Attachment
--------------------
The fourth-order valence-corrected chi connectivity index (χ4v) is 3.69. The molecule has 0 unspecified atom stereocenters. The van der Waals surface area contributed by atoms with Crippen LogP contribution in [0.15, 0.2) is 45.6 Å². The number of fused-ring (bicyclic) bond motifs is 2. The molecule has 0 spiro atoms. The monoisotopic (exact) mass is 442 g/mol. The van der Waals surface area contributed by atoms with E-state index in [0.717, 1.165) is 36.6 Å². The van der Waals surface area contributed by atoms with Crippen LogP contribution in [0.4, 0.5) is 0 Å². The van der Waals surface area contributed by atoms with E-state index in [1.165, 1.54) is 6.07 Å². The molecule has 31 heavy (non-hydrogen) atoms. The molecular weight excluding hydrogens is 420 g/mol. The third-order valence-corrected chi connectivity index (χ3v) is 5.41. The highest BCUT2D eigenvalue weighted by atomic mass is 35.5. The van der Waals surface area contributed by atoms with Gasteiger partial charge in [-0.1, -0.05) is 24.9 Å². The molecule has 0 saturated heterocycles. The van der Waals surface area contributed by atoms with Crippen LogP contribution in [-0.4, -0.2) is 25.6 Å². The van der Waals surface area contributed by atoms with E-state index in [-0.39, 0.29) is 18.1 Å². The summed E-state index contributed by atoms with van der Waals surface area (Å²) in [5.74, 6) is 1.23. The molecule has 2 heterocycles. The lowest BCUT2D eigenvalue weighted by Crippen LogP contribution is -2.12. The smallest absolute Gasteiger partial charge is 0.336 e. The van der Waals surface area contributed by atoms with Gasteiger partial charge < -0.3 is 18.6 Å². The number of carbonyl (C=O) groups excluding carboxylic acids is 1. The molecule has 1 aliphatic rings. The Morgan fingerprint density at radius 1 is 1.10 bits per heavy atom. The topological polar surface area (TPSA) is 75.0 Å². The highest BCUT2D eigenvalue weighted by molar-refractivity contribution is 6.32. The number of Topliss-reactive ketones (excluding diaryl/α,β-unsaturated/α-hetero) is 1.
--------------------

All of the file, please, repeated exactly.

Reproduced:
The fourth-order valence-corrected chi connectivity index (χ4v) is 3.69. The molecule has 0 unspecified atom stereocenters. The van der Waals surface area contributed by atoms with Crippen LogP contribution in [0.15, 0.2) is 45.6 Å². The number of fused-ring (bicyclic) bond motifs is 2. The molecule has 0 spiro atoms. The monoisotopic (exact) mass is 442 g/mol. The van der Waals surface area contributed by atoms with E-state index in [0.717, 1.165) is 36.6 Å². The van der Waals surface area contributed by atoms with Crippen LogP contribution in [0.4, 0.5) is 0 Å². The van der Waals surface area contributed by atoms with E-state index in [1.165, 1.54) is 6.07 Å². The molecule has 31 heavy (non-hydrogen) atoms. The molecular weight excluding hydrogens is 420 g/mol. The third-order valence-corrected chi connectivity index (χ3v) is 5.41. The highest BCUT2D eigenvalue weighted by atomic mass is 35.5. The van der Waals surface area contributed by atoms with Gasteiger partial charge in [-0.1, -0.05) is 24.9 Å². The molecule has 0 saturated heterocycles. The van der Waals surface area contributed by atoms with Crippen LogP contribution in [-0.4, -0.2) is 25.6 Å². The van der Waals surface area contributed by atoms with E-state index in [-0.39, 0.29) is 18.1 Å². The summed E-state index contributed by atoms with van der Waals surface area (Å²) in [5.74, 6) is 1.23. The molecule has 2 heterocycles. The lowest BCUT2D eigenvalue weighted by Crippen LogP contribution is -2.12. The smallest absolute Gasteiger partial charge is 0.336 e. The van der Waals surface area contributed by atoms with Gasteiger partial charge < -0.3 is 18.6 Å². The number of carbonyl (C=O) groups excluding carboxylic acids is 1. The molecule has 1 aliphatic rings. The Morgan fingerprint density at radius 1 is 1.10 bits per heavy atom. The topological polar surface area (TPSA) is 75.0 Å². The highest BCUT2D eigenvalue weighted by molar-refractivity contribution is 6.32. The number of Topliss-reactive ketones (excluding diaryl/α,β-unsaturated/α-hetero) is 1.